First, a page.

I don’t like science fiction. But at least good and evil is clearly defined. In our contemporary culture there isn’t a side anymore. It’s all low.

My heart has physically broken but this hate will not beat it dead.

I’m going high.

(Photo courtesy of MLeighS)

American Idol

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So. Let’s do the math. Ready?

I’m a Roman Catholic. If I have a religious symbol  – (A statue of The Blessed Virgin Mary Mother of God) in my house (a private space)– people protest my actions and tell me I worship idols.

But if someone wants to remove a religious symbol from a public space (A war memorial / cemetery) they’re protested because he’s “unchristian” and “removing God” from The United States.

What?

(Photo courtesy of  kariannphotography)

 

Colors My World

I don’t think of my past anymore. I’m too pressed by my present to contemplate where I’ve been. The play and rehearsals take my allotment of my creative time.

Yesterday I scheduled a rare daytime rehearsal. And I like to bring bottled water to my cast. I use my mouth so much I just assume they grow as dry throated as I do. Yesterday I ran late so I dashed into the local grocery store and I grabbed 4 chilled bottles from the cooler near the cashier. I swiped my debt card and waited for the bagger to place the bottles into a plastic sack. The grocery store hires baggers with special needs. I think it’s admirable and laudable. Yesterday I felt irritated. The young man struggled with his task and my temper ticked away the time. I grabbed the sack and raced out the door.

8577686249_ee25c50e85_bAnd I remembered my Aunt Margaret.

Aunt Margaret was my favorite aunt. My Father has two sisters. My Mother has a sister. Yet when I think of aunts my maternal grandmother’s sisters are at the forefront. My Grandmother – Mary Maxine (Fitzpatrick) George was the eldest of the clan and she had six sisters. And Aunt Margaret was next in line yet foremost in my heart. I loved my Aunt Margaret.

Aunt Margaret had a withered leg and a left arm that pulled up to her chest. She toddled in orthopedic shoes and secured her “pocketbook” with her stiffened elbow pit. She was strong of spirit and had a staunchly Catholic stance. Her limbs had withdrawn – her tenacity had not. She took me everywhere she went. She hadn’t replaced my Mother in my heart – but she had a prominent place alongside her.

Aunt Margaret would grab her pocketbook – and her keys – and me – and I’d ride alongside her as she ran her errands.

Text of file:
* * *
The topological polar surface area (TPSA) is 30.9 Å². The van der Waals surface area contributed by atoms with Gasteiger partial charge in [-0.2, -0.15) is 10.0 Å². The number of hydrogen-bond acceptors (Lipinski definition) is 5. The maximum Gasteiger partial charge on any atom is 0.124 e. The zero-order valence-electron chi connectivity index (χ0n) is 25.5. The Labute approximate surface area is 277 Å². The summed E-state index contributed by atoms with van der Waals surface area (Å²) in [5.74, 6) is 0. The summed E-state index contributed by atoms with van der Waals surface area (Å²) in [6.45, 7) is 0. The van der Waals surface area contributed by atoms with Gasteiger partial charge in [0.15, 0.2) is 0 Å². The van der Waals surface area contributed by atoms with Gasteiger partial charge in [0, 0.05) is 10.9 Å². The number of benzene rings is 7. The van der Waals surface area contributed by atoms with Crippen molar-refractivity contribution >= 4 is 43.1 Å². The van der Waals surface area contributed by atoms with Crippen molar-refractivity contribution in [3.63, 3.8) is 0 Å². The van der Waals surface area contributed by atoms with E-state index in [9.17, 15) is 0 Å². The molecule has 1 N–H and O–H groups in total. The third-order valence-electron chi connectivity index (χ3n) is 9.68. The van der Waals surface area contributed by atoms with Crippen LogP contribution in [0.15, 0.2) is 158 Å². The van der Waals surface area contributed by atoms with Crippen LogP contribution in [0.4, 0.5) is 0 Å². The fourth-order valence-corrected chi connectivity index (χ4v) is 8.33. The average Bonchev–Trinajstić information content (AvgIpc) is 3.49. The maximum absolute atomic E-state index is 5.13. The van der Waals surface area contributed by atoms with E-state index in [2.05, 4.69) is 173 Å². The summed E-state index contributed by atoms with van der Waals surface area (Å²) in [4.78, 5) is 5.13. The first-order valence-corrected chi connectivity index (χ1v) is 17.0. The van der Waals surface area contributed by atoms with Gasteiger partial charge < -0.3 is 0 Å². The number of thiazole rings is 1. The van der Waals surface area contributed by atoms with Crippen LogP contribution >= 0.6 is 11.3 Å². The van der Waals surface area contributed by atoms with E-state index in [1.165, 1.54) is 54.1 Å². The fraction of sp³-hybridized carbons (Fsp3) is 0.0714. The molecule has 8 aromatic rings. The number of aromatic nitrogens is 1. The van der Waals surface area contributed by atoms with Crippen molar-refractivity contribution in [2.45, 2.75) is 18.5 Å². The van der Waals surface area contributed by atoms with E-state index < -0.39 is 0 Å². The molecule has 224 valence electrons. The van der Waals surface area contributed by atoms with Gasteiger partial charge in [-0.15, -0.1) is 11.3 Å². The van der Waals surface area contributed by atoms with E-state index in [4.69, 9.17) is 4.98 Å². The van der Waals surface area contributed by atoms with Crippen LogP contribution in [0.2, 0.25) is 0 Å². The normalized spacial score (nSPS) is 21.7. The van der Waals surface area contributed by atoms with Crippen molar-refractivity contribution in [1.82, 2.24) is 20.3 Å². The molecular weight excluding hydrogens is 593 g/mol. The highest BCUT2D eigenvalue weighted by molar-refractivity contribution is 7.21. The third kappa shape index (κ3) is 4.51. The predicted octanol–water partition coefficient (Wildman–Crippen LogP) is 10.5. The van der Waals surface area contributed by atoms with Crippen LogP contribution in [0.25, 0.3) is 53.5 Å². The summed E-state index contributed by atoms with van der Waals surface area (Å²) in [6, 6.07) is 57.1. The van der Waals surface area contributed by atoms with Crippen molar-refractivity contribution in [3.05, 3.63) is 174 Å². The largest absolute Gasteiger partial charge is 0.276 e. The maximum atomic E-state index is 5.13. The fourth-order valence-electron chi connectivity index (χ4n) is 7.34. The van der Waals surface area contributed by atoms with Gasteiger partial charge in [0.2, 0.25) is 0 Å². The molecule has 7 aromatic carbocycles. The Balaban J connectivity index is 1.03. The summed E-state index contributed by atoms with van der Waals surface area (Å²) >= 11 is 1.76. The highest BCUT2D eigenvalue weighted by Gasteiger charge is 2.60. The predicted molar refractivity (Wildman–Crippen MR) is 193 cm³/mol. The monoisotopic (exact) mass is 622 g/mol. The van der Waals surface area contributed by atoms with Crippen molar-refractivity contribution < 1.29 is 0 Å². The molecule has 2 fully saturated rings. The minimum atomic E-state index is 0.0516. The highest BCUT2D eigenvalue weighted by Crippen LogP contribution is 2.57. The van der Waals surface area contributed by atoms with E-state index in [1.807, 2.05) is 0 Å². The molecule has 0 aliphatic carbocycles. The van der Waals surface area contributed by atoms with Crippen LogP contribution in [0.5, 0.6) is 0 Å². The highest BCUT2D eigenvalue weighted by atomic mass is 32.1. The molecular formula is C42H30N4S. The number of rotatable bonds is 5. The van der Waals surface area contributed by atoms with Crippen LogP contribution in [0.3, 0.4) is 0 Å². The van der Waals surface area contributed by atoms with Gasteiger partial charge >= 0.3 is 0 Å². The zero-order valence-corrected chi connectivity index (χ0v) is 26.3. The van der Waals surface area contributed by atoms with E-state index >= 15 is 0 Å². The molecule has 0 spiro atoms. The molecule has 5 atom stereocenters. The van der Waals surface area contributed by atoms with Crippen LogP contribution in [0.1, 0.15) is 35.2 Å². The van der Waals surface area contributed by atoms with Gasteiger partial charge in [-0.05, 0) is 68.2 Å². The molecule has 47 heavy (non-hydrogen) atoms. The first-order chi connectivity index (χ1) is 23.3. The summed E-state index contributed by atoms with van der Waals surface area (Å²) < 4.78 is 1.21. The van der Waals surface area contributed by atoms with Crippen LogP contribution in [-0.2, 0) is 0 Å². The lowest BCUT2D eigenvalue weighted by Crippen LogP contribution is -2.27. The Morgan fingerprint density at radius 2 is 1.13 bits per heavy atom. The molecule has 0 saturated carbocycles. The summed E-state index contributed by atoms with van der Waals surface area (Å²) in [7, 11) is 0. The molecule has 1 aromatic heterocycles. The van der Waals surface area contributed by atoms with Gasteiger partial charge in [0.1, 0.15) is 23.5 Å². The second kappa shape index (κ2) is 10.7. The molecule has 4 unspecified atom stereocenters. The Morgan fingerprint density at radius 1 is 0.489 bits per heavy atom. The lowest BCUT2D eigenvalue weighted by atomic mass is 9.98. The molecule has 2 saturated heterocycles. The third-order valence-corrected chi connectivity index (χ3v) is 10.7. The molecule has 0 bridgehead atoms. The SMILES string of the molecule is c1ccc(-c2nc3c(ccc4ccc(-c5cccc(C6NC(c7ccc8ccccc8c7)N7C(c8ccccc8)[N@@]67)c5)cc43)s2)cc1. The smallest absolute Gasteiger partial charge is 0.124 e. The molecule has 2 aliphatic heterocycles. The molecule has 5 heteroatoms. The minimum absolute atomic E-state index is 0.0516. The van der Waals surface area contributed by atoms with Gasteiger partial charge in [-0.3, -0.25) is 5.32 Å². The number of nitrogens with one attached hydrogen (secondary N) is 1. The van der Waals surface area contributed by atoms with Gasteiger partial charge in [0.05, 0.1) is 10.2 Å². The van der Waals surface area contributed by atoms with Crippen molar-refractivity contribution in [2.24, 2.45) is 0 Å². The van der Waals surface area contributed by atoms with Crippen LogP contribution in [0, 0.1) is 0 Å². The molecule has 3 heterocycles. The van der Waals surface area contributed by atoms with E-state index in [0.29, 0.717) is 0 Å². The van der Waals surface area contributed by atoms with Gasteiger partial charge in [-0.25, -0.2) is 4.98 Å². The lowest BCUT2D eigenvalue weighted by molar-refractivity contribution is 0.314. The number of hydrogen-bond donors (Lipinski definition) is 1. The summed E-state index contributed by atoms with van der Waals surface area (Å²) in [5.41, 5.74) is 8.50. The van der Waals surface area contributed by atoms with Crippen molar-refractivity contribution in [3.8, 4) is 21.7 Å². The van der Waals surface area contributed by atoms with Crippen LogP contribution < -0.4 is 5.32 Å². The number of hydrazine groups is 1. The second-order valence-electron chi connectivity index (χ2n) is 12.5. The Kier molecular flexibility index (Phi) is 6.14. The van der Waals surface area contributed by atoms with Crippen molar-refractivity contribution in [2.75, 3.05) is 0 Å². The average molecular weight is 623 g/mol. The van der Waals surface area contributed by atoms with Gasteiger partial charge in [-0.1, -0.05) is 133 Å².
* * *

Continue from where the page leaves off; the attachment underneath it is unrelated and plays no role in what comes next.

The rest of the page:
We lived in Junction City Kansas – not quite the south yet life was accented by more than southern colloquialisms. Junction City is the home of Fort Riley and I remember seeing soldiers on the downtown streets and servicemen’s wives in the downtown stores.

Yesterday I remembered 1969.

The Vietnam War. I was 7 years old.

My memories are impressionistic. Less Seurat and more Manet. Memories that are clearly defined but still clouded by colors. Yesterday I remembered my introduction to colors.

Kansas has oppressive heat in the summer. Short legged pants deny young skin respite from a sunbaked car seat. My Aunt Margaret drove her decade old Chevy. I sat at her side. She drove to the “Colored” section of town. I didn’t know what that meant. Aunt Margaret had a friend who ironed Aunt Margaret’s clothes and washed her laundry. On this day she was giving her friend a ride home. I don’t recall her friend’s name. I remember the color of her skin – I remembered they called each other Mrs. I remember she called me “Sugar.” And I remember she sat in the backseat. It was a pleasant ride. One filled with laughter and ease. It’s a memorable memory because I remembered going into a section of town – and Junction City was a small town – that I had never heard of and never visited.

I knew Aunt Margaret’s friend. I had seen her sit alongside Aunt Margaret at Mass each Sunday. Aunt Margaret would pick her up – accompany her to Mass – and take her home. We lived blocks from the church – Saint Xavier’s Catholic Church and my parents walked our family to Mass each Sunday.

I don’t know why I was in that car that day. But I remember it. I remember that I sat on the front seat and Aunt Margaret’s friend sat in the back. I remember the joy of their conversation and the awe I felt to hear adult conversations about subjects I didn’t understand. Words like hysterectomy and “female troubles.” I knew they were friends. But I didn’t feel like an interloper. It was as familiar as family.

I remembered Aunt Margaret yesterday. Yesterday I was irritated by a man with a withered mind as he struggled to complete a meaningless task. And as I rushed out the door I passed a bench. Two elderly women sat and waited for their ride.

I live in an affluent neighborhood. The neighborhood is in revolution. The young replace the old. Newly built assisted living facilities are being built with a rapidity that echoes schools and playgrounds during the baby boomers births. Vans travel from facility to facility and transport the elderly from need to need. Yesterday two elderly women waited to go back. I started to type home but I backspaced. They don’t have a home anymore. They have a place.

A day comes when active men and women no longer have activities and so the mundane task becomes an extraordinary achievement. And so the lonely dress for the event. Yesterday the elderly women sat side at side adorned with their Sunday clothes. One woman was black and one woman was white. Their conversation was animated and affectionate. I saw the similarities and I saw the distinction.

I wish I would have known to scoot my seat into the back. I could have watched both women as they bobbed their heads with laughter. I could have giggled as their shoulders shook with joy.

But I didn’t know. I was 7 years old.